While the legal basis of the hardship/change of circumstances doctrine can thus be seen in the principle of good faith and the courts' power to fill gaps in the contract by supplying an omitted term, it should be emphasized that hardship is a legal doctrine of its own with its own requirements. It is not equivalent to the general concept of implied terms (supplying an omitted term1979). Indeed, in the absence of hardship, an adaptation or termination clause regarding future events can normally not be implied. The relationship and delimitation between the concepts of implied terms and hardship is further discussed below.1980
379Comment No. 1 on Art. 7.1.7 UPICC.
380See UNCITRAL Digest (2004), Art. 79 para. 6; Zweigert/Kötz at 514: '[The test of Art. 79 CISG] depends on the allocation of risks explicitly agreed on by the parties or inferable from the contract properly construed. The test adopted is one which all legal systems treat as crucial, whether they say so or not, and this explains why the results of decided cases are so often alike.' See also infra p. 112.
381See also supra 70 at n. 358.
382During the drafting process of the CISG, a proposal that the buyer's obligation to pay the price should be an absolute obligation to achieve a specific result for which no exemption was possible was rejected, on the grounds that exempting impediments such as the outbreak of war or the adoption of exchange control regulations were conceivable (Stoll, in Schlechtriem (1998), Art. 79 CISG para. 13). For impediments concerning money obligations in general, see infra p. 170.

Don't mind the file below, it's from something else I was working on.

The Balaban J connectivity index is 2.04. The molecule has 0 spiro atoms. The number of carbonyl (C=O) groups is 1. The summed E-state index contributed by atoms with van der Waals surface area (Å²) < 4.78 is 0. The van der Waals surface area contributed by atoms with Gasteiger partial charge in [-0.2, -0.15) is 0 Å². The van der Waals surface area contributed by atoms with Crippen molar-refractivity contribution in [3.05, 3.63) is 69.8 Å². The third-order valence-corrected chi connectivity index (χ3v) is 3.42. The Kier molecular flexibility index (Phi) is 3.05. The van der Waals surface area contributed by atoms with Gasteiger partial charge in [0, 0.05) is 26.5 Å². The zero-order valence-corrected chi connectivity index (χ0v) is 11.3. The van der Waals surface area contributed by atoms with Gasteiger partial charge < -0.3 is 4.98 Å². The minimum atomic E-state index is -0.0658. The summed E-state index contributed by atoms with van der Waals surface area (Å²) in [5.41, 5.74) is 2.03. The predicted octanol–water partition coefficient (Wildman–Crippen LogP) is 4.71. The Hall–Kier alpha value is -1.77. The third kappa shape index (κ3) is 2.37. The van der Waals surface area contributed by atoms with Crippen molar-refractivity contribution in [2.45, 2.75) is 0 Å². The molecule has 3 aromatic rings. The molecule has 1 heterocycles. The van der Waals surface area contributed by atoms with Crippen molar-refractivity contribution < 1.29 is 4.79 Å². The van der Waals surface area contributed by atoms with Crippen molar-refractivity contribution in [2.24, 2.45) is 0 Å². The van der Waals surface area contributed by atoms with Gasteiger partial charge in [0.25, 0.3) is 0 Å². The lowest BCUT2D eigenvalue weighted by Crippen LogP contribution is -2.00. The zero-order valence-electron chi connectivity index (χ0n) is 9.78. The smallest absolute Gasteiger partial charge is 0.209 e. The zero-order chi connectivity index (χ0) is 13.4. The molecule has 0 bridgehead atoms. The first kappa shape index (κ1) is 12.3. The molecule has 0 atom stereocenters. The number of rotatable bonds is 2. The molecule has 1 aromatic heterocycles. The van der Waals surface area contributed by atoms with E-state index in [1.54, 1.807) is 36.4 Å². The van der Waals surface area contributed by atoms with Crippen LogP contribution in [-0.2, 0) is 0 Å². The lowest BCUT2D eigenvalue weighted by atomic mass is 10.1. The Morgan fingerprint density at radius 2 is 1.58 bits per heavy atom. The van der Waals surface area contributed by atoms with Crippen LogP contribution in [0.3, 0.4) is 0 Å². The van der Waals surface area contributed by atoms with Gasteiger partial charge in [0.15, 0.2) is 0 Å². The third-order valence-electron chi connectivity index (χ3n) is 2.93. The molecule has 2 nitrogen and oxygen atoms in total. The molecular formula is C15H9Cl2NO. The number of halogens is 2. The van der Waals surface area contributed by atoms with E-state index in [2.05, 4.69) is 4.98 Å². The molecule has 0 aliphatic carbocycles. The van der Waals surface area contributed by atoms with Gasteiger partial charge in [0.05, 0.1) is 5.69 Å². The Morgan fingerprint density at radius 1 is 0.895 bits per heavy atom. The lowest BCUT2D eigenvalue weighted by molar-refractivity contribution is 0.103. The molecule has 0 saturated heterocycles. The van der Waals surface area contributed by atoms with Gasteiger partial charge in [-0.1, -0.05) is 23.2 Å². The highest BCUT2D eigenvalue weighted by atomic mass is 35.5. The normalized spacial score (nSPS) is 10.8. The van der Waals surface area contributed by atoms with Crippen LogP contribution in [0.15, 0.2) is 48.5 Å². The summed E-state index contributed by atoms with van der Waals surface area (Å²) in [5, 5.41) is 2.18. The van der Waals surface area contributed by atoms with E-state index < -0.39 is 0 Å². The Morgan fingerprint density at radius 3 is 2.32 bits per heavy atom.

383See Magnus, in Staudinger, Art. 79 CISG para. 11; Stoll/Gruber, in Schlechtriem/Schwenzer, Art. 79 CISG para. 5.
384Cf. Comment No. 1 on the 1985 ICC Force Majeure Clause.
385See infra pp. 189 ff.
386See infra pp. 213 ff.
1962See Jones/Schlechtriem, para. 216 (p. 135); see also generally Nassar, 3 ff.
1964For the legal consequences of hardship, see infra pp. 479 ff.
1965See infra pp. 397 ff.
1966Judge Henry Friendly in United States v. Wegematic Corp., 360 F.2d 674, 676 (2d Cir. 1966) for the doctrine of impracticability under U.S.-American law (supra 96 at n. 497). This statement is also accurate under general contract principles.
1967Cf. (for German law) Roth, in Münchener Kommentar, § 313 BGB para. 22.